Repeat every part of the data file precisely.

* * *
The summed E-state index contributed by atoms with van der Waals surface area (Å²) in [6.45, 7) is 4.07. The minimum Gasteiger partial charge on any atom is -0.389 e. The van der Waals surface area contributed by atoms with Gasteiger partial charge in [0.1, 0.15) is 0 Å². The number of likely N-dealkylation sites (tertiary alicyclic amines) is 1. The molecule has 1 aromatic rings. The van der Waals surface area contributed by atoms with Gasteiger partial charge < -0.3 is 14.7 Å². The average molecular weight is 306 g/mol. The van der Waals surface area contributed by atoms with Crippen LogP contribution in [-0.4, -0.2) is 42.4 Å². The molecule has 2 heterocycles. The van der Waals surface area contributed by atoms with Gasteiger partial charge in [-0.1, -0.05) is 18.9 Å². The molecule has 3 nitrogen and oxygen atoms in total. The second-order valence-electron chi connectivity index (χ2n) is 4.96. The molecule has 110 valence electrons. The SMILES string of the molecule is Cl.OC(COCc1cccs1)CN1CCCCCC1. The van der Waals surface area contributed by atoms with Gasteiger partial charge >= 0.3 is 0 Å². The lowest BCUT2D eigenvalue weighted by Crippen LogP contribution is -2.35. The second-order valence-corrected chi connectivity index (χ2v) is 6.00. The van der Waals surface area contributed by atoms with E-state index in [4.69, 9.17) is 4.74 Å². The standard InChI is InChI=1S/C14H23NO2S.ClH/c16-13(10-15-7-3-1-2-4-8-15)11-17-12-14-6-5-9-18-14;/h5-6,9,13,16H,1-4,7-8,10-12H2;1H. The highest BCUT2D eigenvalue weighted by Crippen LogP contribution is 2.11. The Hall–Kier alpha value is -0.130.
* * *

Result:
The summed E-state index contributed by atoms with van der Waals surface area (Å²) in [6.45, 7) is 4.07. The minimum Gasteiger partial charge on any atom is -0.389 e. The van der Waals surface area contributed by atoms with Gasteiger partial charge in [0.1, 0.15) is 0 Å². The number of likely N-dealkylation sites (tertiary alicyclic amines) is 1. The molecule has 1 aromatic rings. The van der Waals surface area contributed by atoms with Gasteiger partial charge < -0.3 is 14.7 Å². The average molecular weight is 306 g/mol. The van der Waals surface area contributed by atoms with Crippen LogP contribution in [-0.4, -0.2) is 42.4 Å². The molecule has 2 heterocycles. The van der Waals surface area contributed by atoms with Gasteiger partial charge in [-0.1, -0.05) is 18.9 Å². The molecule has 3 nitrogen and oxygen atoms in total. The second-order valence-electron chi connectivity index (χ2n) is 4.96. The molecule has 110 valence electrons. The SMILES string of the molecule is Cl.OC(COCc1cccs1)CN1CCCCCC1. The van der Waals surface area contributed by atoms with Gasteiger partial charge >= 0.3 is 0 Å². The lowest BCUT2D eigenvalue weighted by Crippen LogP contribution is -2.35. The second-order valence-corrected chi connectivity index (χ2v) is 6.00. The van der Waals surface area contributed by atoms with E-state index in [4.69, 9.17) is 4.74 Å². The standard InChI is InChI=1S/C14H23NO2S.ClH/c16-13(10-15-7-3-1-2-4-8-15)11-17-12-14-6-5-9-18-14;/h5-6,9,13,16H,1-4,7-8,10-12H2;1H. The highest BCUT2D eigenvalue weighted by Crippen LogP contribution is 2.11. The Hall–Kier alpha value is -0.130.